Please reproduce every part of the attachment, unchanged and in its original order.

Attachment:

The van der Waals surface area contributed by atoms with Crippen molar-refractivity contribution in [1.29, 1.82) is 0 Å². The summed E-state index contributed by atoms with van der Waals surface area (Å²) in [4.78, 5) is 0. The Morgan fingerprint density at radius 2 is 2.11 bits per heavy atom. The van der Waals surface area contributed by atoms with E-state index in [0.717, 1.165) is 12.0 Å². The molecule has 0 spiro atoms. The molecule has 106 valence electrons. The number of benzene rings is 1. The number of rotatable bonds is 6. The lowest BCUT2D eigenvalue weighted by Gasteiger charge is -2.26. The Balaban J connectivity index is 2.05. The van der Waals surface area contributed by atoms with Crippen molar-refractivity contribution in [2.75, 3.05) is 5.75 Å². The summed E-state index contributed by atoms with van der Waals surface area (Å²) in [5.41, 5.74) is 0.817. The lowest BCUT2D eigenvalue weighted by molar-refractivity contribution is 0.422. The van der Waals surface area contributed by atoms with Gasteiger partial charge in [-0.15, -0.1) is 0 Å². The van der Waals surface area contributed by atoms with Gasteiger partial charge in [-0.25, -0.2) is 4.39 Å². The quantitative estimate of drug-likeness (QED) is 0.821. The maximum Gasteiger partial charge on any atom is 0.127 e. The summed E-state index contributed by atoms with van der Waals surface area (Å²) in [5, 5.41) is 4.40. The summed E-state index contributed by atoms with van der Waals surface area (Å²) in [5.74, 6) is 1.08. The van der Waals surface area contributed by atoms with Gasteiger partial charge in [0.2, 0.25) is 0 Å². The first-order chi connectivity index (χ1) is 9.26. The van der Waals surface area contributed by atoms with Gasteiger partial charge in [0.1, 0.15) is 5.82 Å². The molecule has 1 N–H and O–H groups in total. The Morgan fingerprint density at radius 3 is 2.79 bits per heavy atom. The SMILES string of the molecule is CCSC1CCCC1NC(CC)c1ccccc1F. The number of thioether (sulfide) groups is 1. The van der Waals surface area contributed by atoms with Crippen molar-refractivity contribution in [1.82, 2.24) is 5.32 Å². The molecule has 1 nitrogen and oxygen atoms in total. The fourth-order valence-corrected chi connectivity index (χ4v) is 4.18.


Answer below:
The van der Waals surface area contributed by atoms with Crippen molar-refractivity contribution in [1.29, 1.82) is 0 Å². The summed E-state index contributed by atoms with van der Waals surface area (Å²) in [4.78, 5) is 0. The Morgan fingerprint density at radius 2 is 2.11 bits per heavy atom. The van der Waals surface area contributed by atoms with E-state index in [0.717, 1.165) is 12.0 Å². The molecule has 0 spiro atoms. The molecule has 106 valence electrons. The number of benzene rings is 1. The number of rotatable bonds is 6. The lowest BCUT2D eigenvalue weighted by Gasteiger charge is -2.26. The Balaban J connectivity index is 2.05. The van der Waals surface area contributed by atoms with Crippen molar-refractivity contribution in [2.75, 3.05) is 5.75 Å². The summed E-state index contributed by atoms with van der Waals surface area (Å²) in [5.41, 5.74) is 0.817. The lowest BCUT2D eigenvalue weighted by molar-refractivity contribution is 0.422. The van der Waals surface area contributed by atoms with Gasteiger partial charge in [-0.15, -0.1) is 0 Å². The van der Waals surface area contributed by atoms with Gasteiger partial charge in [-0.25, -0.2) is 4.39 Å². The quantitative estimate of drug-likeness (QED) is 0.821. The maximum Gasteiger partial charge on any atom is 0.127 e. The summed E-state index contributed by atoms with van der Waals surface area (Å²) in [5, 5.41) is 4.40. The summed E-state index contributed by atoms with van der Waals surface area (Å²) in [5.74, 6) is 1.08. The van der Waals surface area contributed by atoms with Gasteiger partial charge in [0.2, 0.25) is 0 Å². The first-order chi connectivity index (χ1) is 9.26. The van der Waals surface area contributed by atoms with Gasteiger partial charge in [0.1, 0.15) is 5.82 Å². The molecule has 1 N–H and O–H groups in total. The Morgan fingerprint density at radius 3 is 2.79 bits per heavy atom. The SMILES string of the molecule is CCSC1CCCC1NC(CC)c1ccccc1F. The number of thioether (sulfide) groups is 1. The van der Waals surface area contributed by atoms with Crippen molar-refractivity contribution in [1.82, 2.24) is 5.32 Å². The molecule has 1 nitrogen and oxygen atoms in total. The fourth-order valence-corrected chi connectivity index (χ4v) is 4.18.